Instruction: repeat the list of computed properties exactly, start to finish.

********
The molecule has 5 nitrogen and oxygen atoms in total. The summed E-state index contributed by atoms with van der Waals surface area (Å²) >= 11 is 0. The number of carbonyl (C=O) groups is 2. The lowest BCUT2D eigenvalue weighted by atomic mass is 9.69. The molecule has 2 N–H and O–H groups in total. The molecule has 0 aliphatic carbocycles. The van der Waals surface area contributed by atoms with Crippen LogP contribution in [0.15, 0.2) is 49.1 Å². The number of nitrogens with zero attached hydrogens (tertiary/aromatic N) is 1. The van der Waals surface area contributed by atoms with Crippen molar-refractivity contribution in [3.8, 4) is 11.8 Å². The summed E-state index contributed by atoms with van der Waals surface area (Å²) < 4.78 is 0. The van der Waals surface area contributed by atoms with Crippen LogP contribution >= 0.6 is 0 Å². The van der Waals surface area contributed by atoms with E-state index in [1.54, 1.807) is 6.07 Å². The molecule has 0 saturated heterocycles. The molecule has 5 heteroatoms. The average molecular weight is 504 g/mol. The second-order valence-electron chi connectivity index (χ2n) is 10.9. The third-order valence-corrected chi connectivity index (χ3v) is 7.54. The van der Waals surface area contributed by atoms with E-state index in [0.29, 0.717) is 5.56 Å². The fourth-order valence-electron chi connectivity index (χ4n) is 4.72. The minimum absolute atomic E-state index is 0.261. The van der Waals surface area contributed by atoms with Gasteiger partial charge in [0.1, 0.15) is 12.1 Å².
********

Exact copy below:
The molecule has 5 nitrogen and oxygen atoms in total. The summed E-state index contributed by atoms with van der Waals surface area (Å²) >= 11 is 0. The number of carbonyl (C=O) groups is 2. The lowest BCUT2D eigenvalue weighted by atomic mass is 9.69. The molecule has 2 N–H and O–H groups in total. The molecule has 0 aliphatic carbocycles. The van der Waals surface area contributed by atoms with Crippen LogP contribution in [0.15, 0.2) is 49.1 Å². The number of nitrogens with zero attached hydrogens (tertiary/aromatic N) is 1. The van der Waals surface area contributed by atoms with Crippen molar-refractivity contribution in [3.8, 4) is 11.8 Å². The summed E-state index contributed by atoms with van der Waals surface area (Å²) < 4.78 is 0. The van der Waals surface area contributed by atoms with Crippen LogP contribution >= 0.6 is 0 Å². The van der Waals surface area contributed by atoms with E-state index in [1.54, 1.807) is 6.07 Å². The molecule has 0 saturated heterocycles. The molecule has 5 heteroatoms. The average molecular weight is 504 g/mol. The second-order valence-electron chi connectivity index (χ2n) is 10.9. The third-order valence-corrected chi connectivity index (χ3v) is 7.54. The van der Waals surface area contributed by atoms with E-state index in [0.29, 0.717) is 5.56 Å². The fourth-order valence-electron chi connectivity index (χ4n) is 4.72. The minimum absolute atomic E-state index is 0.261. The van der Waals surface area contributed by atoms with Gasteiger partial charge in [0.1, 0.15) is 12.1 Å².